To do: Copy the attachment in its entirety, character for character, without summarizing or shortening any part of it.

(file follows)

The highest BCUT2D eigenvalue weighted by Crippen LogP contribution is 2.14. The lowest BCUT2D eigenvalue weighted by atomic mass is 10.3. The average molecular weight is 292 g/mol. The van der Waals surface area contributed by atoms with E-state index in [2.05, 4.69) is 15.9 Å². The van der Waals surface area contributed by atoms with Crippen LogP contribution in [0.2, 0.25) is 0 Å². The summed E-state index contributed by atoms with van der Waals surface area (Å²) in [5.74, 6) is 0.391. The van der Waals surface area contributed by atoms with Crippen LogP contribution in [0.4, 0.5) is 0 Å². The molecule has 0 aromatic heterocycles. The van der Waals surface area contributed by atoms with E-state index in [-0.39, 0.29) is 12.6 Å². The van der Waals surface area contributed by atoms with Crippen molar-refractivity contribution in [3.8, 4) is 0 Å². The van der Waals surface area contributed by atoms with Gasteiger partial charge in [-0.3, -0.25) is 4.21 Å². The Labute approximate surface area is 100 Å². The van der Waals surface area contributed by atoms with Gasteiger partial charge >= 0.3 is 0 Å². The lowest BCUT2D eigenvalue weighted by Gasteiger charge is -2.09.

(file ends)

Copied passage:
The highest BCUT2D eigenvalue weighted by Crippen LogP contribution is 2.14. The lowest BCUT2D eigenvalue weighted by atomic mass is 10.3. The average molecular weight is 292 g/mol. The van der Waals surface area contributed by atoms with E-state index in [2.05, 4.69) is 15.9 Å². The van der Waals surface area contributed by atoms with Crippen LogP contribution in [0.2, 0.25) is 0 Å². The summed E-state index contributed by atoms with van der Waals surface area (Å²) in [5.74, 6) is 0.391. The van der Waals surface area contributed by atoms with Crippen LogP contribution in [0.4, 0.5) is 0 Å². The molecule has 0 aromatic heterocycles. The van der Waals surface area contributed by atoms with E-state index in [-0.39, 0.29) is 12.6 Å². The van der Waals surface area contributed by atoms with Crippen molar-refractivity contribution in [3.8, 4) is 0 Å². The van der Waals surface area contributed by atoms with Gasteiger partial charge in [-0.3, -0.25) is 4.21 Å². The Labute approximate surface area is 100 Å². The van der Waals surface area contributed by atoms with Gasteiger partial charge >= 0.3 is 0 Å². The lowest BCUT2D eigenvalue weighted by Gasteiger charge is -2.09.